Using the Time Before Your Deployment Wisely

Psalm 90:11–12 reminds us to number our days so that we can present to God hearts of wisdom. Ephesians 5:15 tells us to be wise, making the most of our time. Scripture often calls us to use each day to the fullest. But when we have a major event looming on the calendar, it can often make us forget the importance of today. Your deployment can seem so overwhelming that the days slip by without your noticing. But before long, you will be getting into your own bed for the last time in months. So be aware and plan to use your days with a heart of wisdom.

In addition to the truths about Christ, the cross, the significance of the gospel, and the importance of trust­ing God that you want to share with your family before deployment, there are several other important tasks for you as you prepare to leave your family.

Task #1: Cultivate Spiritual Life Now

You already know that the deployment will be diffi­cult on everyone, so prepare now. Jesus made it clear that when you build your life on the rock, Christ Jesus, the storms may come but your life will remain secure (Matthew 7:24–27). So when you, your spouse, and your children find their joy and satisfaction in Jesus— when all of you find your trust in a God who is com­pletely sovereign—then you will be prepared to face the difficult days. The following are four ways you can cul­tivate your spiritual life right now:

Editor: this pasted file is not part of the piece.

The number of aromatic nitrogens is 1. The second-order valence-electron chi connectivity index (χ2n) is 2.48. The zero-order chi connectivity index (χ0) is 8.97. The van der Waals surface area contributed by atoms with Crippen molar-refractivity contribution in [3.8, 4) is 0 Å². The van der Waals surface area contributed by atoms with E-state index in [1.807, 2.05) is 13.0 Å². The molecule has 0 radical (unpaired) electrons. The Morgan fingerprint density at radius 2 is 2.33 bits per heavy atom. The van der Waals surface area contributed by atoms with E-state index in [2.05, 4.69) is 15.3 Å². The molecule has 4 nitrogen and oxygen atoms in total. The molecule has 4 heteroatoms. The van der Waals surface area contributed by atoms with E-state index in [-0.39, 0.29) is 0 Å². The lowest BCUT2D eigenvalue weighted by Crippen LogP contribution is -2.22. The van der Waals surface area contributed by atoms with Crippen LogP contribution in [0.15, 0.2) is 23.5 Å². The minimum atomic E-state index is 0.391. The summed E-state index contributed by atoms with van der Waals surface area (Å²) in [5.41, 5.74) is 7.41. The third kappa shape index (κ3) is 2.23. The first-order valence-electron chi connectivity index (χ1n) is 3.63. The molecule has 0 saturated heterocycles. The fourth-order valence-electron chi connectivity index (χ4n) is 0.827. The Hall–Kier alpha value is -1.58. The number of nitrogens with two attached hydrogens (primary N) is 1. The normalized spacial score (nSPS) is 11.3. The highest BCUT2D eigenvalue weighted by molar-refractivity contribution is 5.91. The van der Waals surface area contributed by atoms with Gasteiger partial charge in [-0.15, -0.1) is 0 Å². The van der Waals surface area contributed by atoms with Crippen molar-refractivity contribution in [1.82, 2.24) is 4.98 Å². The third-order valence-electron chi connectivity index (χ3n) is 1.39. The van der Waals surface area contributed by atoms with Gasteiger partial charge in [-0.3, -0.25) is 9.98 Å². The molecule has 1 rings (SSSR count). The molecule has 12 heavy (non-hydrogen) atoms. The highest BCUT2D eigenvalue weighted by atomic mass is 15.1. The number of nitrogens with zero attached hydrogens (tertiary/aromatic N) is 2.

Focus on Jesus.

Colossians 1:18 explains that Jesus is to have first place in everything. Therefore, do all you can to assure that Jesus has first place in your heart. Regularly meditating on this verse about the preemi­nence of Christ will enable you to please him in your everyday life.

Focus on his Word.

You need the Word of God desperately. Psalm 19 describes its benefits using words like perfect, reviving, trustworthy, making wise, giving joy, giving light, more precious than gold, and rewarding for those who obey it. You need Scripture to help you think properly about your life, your family, your military service, and the job you are being deployed to do. The time you spend focus­ing on the Word of God is just as important as preparing your rucksack. So commit to reading the Bible every day and encourage every member of your family to do the same.

Pray regularly.